How do you read a zoning code? Draw a site plan?

My Master's in planning was great preparation on the theory, economics, and policy side of cities but we were not instructed in much of the craft that planners use daily. To make things even more complicated, I studied in the UK which is unlike the Canadian or American systems so even something as simple as analyzing a Canadian zoning code is somewhat new to me.

For a while, I felt like a fraud. I was having difficulty parsing through zoning codes which is supposed to be old hat for someone with my background.

To my great relief, I've learned that basically no one learns this stuff in school. You learn on the job, by trial and error, or by observing professionals. Also to my relief, I realized that it's not just me! Many zoning codes make no sense!

I discovered it all while hanging out with John Anderson at a Small Developers Bootcamp and I wanted to pass on some of those findings.

Three things to note about zoning:

1. It’s not just you. Your city’s zoning code is probably contradictory and nonsensical at times. For example, we ended up discovering that you’d need to buy two lots to be able to build anything in a particular neighborhood because the minimum lot size for new developments was something like 60’ but the existing lots are only 40’ wide. 

To understand why a code seems so contradictory we have to understand its evolution, how a zoning code comes to be. It’s not a divine document full of great city-building wisdom so much as an annotated history of bad experiences. Very rarely does a code prescribe what it wants to see in the city. Usually, the code feels more like a string of “thou shalt nots” which reflect specific cases the city is trying to protect against, inspired by unpopular prior developments. The code is ostensibly used as a way to prevent overcrowding, or absentee landlords, or perceived parking mayhem, etc.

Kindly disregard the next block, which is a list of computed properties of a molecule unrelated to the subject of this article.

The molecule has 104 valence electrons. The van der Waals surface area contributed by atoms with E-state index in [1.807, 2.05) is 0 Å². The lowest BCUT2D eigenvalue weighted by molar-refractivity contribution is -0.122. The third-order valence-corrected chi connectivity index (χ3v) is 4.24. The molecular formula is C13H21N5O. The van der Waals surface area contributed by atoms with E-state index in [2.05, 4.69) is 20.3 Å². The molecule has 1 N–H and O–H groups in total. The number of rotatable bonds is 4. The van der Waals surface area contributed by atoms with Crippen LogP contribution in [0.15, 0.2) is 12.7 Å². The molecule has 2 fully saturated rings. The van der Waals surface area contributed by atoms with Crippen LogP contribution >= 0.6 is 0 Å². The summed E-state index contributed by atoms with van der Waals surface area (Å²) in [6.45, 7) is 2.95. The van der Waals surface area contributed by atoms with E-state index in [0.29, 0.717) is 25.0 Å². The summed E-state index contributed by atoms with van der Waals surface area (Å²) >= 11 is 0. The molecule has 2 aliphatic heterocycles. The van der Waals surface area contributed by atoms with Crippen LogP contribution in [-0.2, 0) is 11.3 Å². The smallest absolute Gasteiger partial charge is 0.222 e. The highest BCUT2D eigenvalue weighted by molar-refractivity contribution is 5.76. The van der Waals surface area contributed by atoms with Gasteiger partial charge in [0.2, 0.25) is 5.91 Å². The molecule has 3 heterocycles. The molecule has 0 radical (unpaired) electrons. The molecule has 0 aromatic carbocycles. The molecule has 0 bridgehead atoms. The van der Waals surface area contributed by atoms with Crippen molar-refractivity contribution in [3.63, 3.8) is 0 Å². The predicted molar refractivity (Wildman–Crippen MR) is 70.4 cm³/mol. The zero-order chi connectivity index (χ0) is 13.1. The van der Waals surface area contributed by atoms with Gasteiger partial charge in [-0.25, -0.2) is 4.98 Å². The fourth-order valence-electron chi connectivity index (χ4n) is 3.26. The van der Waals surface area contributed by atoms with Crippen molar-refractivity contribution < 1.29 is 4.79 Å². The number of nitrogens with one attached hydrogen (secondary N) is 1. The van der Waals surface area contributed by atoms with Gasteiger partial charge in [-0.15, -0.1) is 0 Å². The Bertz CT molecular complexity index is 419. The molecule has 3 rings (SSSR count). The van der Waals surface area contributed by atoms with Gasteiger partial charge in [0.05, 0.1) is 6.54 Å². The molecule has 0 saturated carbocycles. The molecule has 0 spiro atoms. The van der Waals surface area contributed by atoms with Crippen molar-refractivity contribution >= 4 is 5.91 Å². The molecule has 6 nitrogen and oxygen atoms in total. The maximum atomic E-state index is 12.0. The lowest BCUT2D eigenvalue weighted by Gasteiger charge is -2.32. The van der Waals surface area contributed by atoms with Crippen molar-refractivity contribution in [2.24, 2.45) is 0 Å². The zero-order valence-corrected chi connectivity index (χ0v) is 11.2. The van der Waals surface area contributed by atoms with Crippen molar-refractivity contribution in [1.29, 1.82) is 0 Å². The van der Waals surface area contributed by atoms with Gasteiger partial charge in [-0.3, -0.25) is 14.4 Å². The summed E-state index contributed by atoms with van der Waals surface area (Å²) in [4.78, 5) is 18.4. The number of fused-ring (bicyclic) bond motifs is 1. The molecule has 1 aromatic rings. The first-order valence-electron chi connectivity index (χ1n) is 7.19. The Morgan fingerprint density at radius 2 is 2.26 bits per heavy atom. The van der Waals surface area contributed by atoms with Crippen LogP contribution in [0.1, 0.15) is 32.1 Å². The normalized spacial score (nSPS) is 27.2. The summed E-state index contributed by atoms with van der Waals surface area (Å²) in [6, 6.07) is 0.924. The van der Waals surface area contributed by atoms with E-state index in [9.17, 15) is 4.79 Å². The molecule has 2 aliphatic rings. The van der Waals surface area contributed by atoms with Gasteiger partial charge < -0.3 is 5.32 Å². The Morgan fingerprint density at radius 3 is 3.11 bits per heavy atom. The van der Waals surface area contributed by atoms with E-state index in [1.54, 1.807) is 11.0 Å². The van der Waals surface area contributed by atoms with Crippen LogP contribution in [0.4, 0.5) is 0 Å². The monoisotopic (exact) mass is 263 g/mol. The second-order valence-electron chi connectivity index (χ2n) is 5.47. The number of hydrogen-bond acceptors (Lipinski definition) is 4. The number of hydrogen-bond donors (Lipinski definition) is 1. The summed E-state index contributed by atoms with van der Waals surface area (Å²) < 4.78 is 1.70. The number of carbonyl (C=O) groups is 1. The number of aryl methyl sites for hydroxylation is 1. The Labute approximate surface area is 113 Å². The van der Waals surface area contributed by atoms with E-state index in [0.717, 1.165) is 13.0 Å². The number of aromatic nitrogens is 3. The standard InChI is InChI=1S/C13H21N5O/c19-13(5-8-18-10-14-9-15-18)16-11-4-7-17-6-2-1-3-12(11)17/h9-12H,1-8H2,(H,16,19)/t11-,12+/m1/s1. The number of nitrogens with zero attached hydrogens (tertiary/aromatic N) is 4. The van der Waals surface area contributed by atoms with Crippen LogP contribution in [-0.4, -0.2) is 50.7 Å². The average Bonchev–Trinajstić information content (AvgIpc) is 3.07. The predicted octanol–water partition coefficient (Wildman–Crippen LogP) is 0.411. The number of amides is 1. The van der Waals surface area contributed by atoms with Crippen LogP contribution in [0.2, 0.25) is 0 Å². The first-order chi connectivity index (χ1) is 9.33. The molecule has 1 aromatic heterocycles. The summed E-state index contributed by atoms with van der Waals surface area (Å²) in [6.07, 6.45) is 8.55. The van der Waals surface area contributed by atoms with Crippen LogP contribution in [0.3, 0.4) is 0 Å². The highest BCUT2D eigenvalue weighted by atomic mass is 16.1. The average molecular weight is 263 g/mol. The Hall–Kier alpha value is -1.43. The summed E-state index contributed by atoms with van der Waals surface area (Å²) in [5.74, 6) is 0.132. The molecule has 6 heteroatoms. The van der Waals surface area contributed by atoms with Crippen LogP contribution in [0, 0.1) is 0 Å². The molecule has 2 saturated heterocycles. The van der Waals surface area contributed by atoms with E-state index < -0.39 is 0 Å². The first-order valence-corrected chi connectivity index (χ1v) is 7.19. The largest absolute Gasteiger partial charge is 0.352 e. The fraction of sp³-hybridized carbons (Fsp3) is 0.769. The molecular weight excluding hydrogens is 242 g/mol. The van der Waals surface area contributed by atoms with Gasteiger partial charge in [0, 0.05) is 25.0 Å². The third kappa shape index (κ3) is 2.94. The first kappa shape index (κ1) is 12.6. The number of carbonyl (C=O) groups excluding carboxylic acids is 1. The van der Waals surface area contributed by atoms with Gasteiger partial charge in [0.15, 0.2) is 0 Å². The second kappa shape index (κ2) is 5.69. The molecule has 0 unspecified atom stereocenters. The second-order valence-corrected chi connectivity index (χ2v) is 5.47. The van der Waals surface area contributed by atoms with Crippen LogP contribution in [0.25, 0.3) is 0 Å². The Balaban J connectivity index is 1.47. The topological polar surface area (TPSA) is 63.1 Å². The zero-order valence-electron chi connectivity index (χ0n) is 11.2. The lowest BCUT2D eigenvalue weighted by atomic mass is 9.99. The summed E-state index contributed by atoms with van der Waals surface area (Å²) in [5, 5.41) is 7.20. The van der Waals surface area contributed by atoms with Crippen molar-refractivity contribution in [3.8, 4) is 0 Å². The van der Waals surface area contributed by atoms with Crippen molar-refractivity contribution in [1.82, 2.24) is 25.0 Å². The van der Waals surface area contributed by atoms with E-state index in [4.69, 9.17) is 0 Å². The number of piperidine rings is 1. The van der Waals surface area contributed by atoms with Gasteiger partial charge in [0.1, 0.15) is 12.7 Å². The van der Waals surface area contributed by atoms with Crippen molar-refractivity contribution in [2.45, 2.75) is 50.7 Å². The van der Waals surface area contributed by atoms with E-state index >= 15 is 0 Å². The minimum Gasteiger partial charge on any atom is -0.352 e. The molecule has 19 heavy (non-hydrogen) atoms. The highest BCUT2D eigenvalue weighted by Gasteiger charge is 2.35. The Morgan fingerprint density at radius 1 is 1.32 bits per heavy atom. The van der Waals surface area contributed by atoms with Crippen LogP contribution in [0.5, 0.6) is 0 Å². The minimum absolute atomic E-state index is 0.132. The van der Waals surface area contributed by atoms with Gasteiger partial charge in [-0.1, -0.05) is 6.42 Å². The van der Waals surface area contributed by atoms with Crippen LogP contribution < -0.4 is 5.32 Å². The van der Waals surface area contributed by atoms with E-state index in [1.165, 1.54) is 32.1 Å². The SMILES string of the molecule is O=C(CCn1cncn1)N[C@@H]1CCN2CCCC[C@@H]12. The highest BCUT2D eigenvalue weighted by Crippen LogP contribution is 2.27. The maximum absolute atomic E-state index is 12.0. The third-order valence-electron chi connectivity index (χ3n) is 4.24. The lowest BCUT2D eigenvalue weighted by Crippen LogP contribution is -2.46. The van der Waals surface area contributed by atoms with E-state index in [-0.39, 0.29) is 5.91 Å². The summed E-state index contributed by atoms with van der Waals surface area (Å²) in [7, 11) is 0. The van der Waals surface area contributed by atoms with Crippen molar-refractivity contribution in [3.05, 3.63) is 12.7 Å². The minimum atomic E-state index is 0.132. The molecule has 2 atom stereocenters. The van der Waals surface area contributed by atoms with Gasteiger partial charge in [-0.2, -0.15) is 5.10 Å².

When the code fails to prevent a bad development (as is apt to happen in the face of human creativity), the only recourse is to add another arcane rule. This has the unfortunate effect of making good development more difficult and expensive as well. We must understand the code for what it is.

2. If your city is like mine, the zoning code is only available in digital format, often divided into several PDFs for download. In Fredericton, it costs $50 to get a paper version. If you're serious about getting to know your code, you're going to want a paper version in a binder. With dividers. There's a LOT of flipping back and forth required. Ask for yours at City Hall.

3. It can change. I'm still learning (in a practical sense) how exactly we achieve broad zoning changes, but the code is not set in stone. If what you want to build is not permitted according to the zoning you can ask for special permission. This is called a variance, and in my city it needs to be approved by the planning advisory committee (which considers an official recommendation of the city planning department as well as any comments from area residents). Minor zoning changes are left to the discretion of the planning advisory committee, but larger changes go to city council for a final approval. I imagine other cities are similar. 

How do you make sense of it?

Sometimes, that's sadly an unanswerable question, but John showed me a great trick to wrap your head around zoning. You draw out all the bits and pieces the code throws at you until you have a sketch of what you're allowed to build.

I've got about 4 pages like this full of notes from the zoning code with corresponding article numbers.

I've got about 4 pages like this full of notes from the zoning code with corresponding article numbers.

You may have to fish around a lot for the clues, but you'll get there eventually. First, figure out which "zone" your site falls into. Then, find all the design parameters that apply to it. They will exist in different sections and contain things like setbacks, lot coverage, parking requirements, specifics on corner lots, height limits, etc. This is for my current zone which is classified "TP4" or "Town Plat 4."

Here's a sample of John drawing these things out.

You'll notice he's got all sorts of neat tools. Which brings me to...

How do you make your drawings look nice?

How does John whip up something so beautiful, so fast?

Get this. People who draw and draft professionally have a whole different tool set. They have magical rulers that glide and stay parallel and triangular scales that calculate for you in one instant how to scale down a lot to the size of your paper. They use tracing paper and special pencils and fancy markers that layer really beautifully.

So I took a trip to my local art store. Of course the tools only take you so far. The rest is talent, practice, and technique. I plan on getting lots of practice in 2016. Here are a few more tips from John and a materials list if you want to start creating your own site plans. You can do it!

All photos and videos by Gracen Johnson.

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